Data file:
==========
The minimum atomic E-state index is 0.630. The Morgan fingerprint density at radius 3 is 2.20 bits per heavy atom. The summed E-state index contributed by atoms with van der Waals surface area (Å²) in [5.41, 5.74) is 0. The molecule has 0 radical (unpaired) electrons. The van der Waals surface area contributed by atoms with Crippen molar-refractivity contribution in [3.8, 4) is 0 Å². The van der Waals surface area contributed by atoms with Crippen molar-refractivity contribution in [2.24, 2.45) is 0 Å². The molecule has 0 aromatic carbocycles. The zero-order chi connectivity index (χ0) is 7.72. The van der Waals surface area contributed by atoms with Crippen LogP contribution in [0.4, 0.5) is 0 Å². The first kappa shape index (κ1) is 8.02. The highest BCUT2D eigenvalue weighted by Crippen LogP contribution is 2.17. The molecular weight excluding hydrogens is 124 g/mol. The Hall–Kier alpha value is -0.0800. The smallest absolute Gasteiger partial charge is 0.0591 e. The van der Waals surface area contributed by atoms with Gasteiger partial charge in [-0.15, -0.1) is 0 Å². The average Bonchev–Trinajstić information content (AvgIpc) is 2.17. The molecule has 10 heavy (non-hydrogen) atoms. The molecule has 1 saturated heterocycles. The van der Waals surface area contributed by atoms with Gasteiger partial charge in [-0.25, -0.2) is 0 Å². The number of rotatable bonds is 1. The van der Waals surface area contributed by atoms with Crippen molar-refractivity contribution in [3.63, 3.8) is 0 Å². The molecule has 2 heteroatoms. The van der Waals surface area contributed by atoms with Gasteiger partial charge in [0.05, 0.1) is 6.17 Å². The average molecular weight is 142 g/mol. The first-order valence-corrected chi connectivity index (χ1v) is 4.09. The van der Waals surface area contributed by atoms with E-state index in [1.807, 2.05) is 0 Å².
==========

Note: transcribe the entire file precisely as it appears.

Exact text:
The minimum atomic E-state index is 0.630. The Morgan fingerprint density at radius 3 is 2.20 bits per heavy atom. The summed E-state index contributed by atoms with van der Waals surface area (Å²) in [5.41, 5.74) is 0. The molecule has 0 radical (unpaired) electrons. The van der Waals surface area contributed by atoms with Crippen molar-refractivity contribution in [3.8, 4) is 0 Å². The van der Waals surface area contributed by atoms with Crippen molar-refractivity contribution in [2.24, 2.45) is 0 Å². The molecule has 0 aromatic carbocycles. The zero-order chi connectivity index (χ0) is 7.72. The van der Waals surface area contributed by atoms with Crippen LogP contribution in [0.4, 0.5) is 0 Å². The first kappa shape index (κ1) is 8.02. The highest BCUT2D eigenvalue weighted by Crippen LogP contribution is 2.17. The molecular weight excluding hydrogens is 124 g/mol. The Hall–Kier alpha value is -0.0800. The smallest absolute Gasteiger partial charge is 0.0591 e. The van der Waals surface area contributed by atoms with Gasteiger partial charge in [-0.15, -0.1) is 0 Å². The average Bonchev–Trinajstić information content (AvgIpc) is 2.17. The molecule has 10 heavy (non-hydrogen) atoms. The molecule has 1 saturated heterocycles. The van der Waals surface area contributed by atoms with Gasteiger partial charge in [-0.25, -0.2) is 0 Å². The number of rotatable bonds is 1. The van der Waals surface area contributed by atoms with Crippen molar-refractivity contribution in [3.63, 3.8) is 0 Å². The molecule has 2 heteroatoms. The van der Waals surface area contributed by atoms with Gasteiger partial charge in [0.05, 0.1) is 6.17 Å². The average molecular weight is 142 g/mol. The first-order valence-corrected chi connectivity index (χ1v) is 4.09. The van der Waals surface area contributed by atoms with E-state index in [1.807, 2.05) is 0 Å².